West Virginia Record

Wednesday, August 21, 2019

Hearing held on motion to dismiss in FOIA case against Department of Commerce

State Court

By Kyla Asbury | Jul 18, 2019


CHARLESTON — A hearing was held Wednesday in a case involving a Freedom of Information Act (FOIA) request filed by a West Virginia attorney in an attempt to find out how RISE program funds were used after the 2016 floods.

The hearing was on a motion to dismiss filed in the case.

WVDOC filed a motion to dismiss the case on June 25, arguing Bren J. Pomponio, an attorney and co-director with Mountain State Justice, failed to give the defendant 30 days notice, as required by West Virginia code when filing a lawsuit against a state agency.

WVDOC claims Pomponio's allegation that the agency did not respond to his FOIA requests is untrue and that it acknowledged receipt of the request and advised him that it would need additional time to respond to the request.

The WVDOC claimed that it also did not refuse the second request.

"While the Defendant concedes that it did not immediately respond to this second FOIA request, at no time did it affirmatively refuse to respond to the Plaintiff's FOIA request," the motion states. 

The defendant stated in the motion it wasn't aware of the lawsuit or that the FOIA requests were still pending until it received communication that the Charleston Gazette-Mail was going to publish an article about the lawsuit.

In the plaintiff's reply, he stated that after the defendant was made aware of the outstanding FOIA requests from the Charleston Gazette-Mail reporter, it forwarded responses to him and, after he and his counsel reviewed the responses, it was determined that the responses were "sufficiently responsive to his requests."

On July 12, the plaintiff's counsel contacted the defendant's counsel and informed her of that determination and suggested that a hearing on the substance of the complaint would be unnecessary. Counsel also further suggested that the only remaining issue to resolve was attorney's fees under the fee-shifting provisions of FOIA.

"Defense counsel expressed her opinion that the thirty (30) day pre-suit notice requirement of W.Va. Code...deprived this Court of jurisdiction to rule on the issue of attorney fees," the reply states. "Notably, defense counsel did not dispute that the Plaintiff was otherwise substantively entitled to attorney fees under WVFOIA."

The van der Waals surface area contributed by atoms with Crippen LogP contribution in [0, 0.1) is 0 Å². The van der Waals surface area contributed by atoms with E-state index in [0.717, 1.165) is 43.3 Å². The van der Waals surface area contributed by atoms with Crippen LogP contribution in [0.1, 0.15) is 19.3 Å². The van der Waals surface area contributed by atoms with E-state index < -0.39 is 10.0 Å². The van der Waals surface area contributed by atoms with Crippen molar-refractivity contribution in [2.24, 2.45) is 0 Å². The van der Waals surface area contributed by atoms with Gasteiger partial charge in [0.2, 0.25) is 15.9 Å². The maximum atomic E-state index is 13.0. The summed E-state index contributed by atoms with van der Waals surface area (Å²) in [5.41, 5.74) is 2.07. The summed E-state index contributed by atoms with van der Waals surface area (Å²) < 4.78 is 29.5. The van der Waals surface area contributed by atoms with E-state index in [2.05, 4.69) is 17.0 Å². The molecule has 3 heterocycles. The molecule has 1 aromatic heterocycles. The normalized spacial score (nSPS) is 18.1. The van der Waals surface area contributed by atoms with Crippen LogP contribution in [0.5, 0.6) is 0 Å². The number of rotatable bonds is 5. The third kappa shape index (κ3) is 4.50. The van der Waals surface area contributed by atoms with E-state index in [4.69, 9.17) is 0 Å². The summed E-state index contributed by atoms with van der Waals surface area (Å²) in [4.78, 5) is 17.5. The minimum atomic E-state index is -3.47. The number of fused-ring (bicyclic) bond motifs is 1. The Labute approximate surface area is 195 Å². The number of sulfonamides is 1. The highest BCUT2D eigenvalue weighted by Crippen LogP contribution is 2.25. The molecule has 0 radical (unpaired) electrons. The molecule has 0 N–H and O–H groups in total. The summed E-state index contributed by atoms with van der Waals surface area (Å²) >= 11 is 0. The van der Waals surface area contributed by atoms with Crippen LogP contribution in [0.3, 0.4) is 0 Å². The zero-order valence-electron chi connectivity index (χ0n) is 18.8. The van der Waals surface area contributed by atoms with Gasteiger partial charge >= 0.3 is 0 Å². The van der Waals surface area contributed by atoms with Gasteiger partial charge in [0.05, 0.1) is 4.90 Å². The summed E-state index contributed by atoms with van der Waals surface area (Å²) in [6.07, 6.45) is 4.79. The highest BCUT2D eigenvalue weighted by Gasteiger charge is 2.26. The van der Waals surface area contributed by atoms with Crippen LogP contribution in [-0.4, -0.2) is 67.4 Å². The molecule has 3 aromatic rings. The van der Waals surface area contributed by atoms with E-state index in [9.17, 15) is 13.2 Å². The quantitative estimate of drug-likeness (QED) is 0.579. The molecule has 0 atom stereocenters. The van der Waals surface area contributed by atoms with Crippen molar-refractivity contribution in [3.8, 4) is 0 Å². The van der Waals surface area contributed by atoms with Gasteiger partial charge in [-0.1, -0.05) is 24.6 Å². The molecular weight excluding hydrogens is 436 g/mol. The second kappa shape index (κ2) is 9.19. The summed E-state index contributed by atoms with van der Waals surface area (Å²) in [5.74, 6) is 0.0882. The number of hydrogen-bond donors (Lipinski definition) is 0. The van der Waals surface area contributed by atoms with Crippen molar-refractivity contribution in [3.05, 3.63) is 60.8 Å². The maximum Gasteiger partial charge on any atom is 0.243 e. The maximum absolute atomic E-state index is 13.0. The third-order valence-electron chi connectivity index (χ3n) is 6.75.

Pomponio's counsel forwarded an itemized attorney fee accounting on July 15, to which the defendant's counsel responded that she did not want the hearing canceled.

Pomponio argued that the 30-day pre-suit notice does not apply to FOIA matters, according to the reply.

In WVDOC's response to Pomponio's reply, it argued that the litigation could have been avoided had Pomponio provided the pre-suit notice.

"All of the attorney time and expense incurred by Plaintiff could have been completely avoided had he provided the Defendant with pre-suit notice," the response states. "The Plaintiff should not be permitted to turn his unnecessary and unjustified lawsuit *which fatally lacks the jurisdictional pre-suit notice) into a bonanza to divert taxpayer money to an award of attorney fees."

Pomponio filed a FOIA request on March 19, 2018, seeking public records regarding the RISE program, according to a complaint filed June 4 in Kanawha Circuit Court.

Pomponio claims he was never informed that his FOIA request was denied, nor did he receive any response. Pomponio then submitted a second request on Nov. 8, 2018, to which there was also no response.

After June 2016 flooding, the RISE West Virginia program, which the West Virginia Department of Commerce (WVDOC) is responsible for, received nearly $150 million from the U.S. Department of Housing and Urban Development (HUD) to repair and reconstruct single-family homes and rental properties that sustained severe damage.

Pomponio claims the RISE funds were to be made available to approved applicants in the counties that were most severely affected by the flooding, however, upon receiving the funds, problems immediately plagued the program.

In March 2017, WVDOC negotiated a $900,000 contract with Horne LLP to cover a portion of the work required in rebuilding and reconstruction, however, an employee later changed and signed the contract raising the cost to $17 million, according to the suit.

The complaint states that while the West Virginia Purchasing Division and the West Virginia Attorney General were required to approve the significant change, that didn't occur.

Pomponio claims the contract also contained an unexplained discrepancy where it was dated and indicated as effective on Dec. 12, 2016, even though the contract was not signed until March 30, 2017.

"These and other factors led the Governor of West Virginia to suspend all activity under the RISE program, causing significant delay to recovery and rebuilding efforts," the complaint states."

The state then didn't allow the RISE funds to be spent until Feb. 20, 2018, according to the suit.

Pomponio is seeking for the court to declare it unlawful that WVDOC refused to disclose the information requested; issue injunctive relief by enjoining the defendant from withholding without justification; and an order for all information to be disclosed. He is represented by Sean W. Cook.

WVDOC is represented by Senior Deputy Attorney General Kelli D. Talbott.

The case is before Kanawha Circuit Judge Tera Salango.

Kanawha Circuit Court Case number: 19-C-574

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